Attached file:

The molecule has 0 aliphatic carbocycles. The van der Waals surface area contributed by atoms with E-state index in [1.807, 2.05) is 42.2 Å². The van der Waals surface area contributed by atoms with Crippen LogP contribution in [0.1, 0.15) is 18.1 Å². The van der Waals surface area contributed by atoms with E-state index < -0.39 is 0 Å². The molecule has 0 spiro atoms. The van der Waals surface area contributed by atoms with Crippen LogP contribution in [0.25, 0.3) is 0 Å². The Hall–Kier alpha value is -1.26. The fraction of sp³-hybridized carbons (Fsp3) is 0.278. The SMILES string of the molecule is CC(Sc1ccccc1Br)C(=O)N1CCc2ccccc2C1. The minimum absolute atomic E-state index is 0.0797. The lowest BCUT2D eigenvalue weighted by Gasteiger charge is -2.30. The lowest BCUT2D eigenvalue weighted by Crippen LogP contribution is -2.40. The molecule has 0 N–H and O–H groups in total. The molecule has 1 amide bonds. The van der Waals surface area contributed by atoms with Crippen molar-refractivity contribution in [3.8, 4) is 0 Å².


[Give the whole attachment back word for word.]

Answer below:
The molecule has 0 aliphatic carbocycles. The van der Waals surface area contributed by atoms with E-state index in [1.807, 2.05) is 42.2 Å². The van der Waals surface area contributed by atoms with Crippen LogP contribution in [0.1, 0.15) is 18.1 Å². The van der Waals surface area contributed by atoms with E-state index < -0.39 is 0 Å². The molecule has 0 spiro atoms. The van der Waals surface area contributed by atoms with Crippen LogP contribution in [0.25, 0.3) is 0 Å². The Hall–Kier alpha value is -1.26. The fraction of sp³-hybridized carbons (Fsp3) is 0.278. The SMILES string of the molecule is CC(Sc1ccccc1Br)C(=O)N1CCc2ccccc2C1. The minimum absolute atomic E-state index is 0.0797. The lowest BCUT2D eigenvalue weighted by Gasteiger charge is -2.30. The lowest BCUT2D eigenvalue weighted by Crippen LogP contribution is -2.40. The molecule has 0 N–H and O–H groups in total. The molecule has 1 amide bonds. The van der Waals surface area contributed by atoms with Crippen molar-refractivity contribution in [3.8, 4) is 0 Å².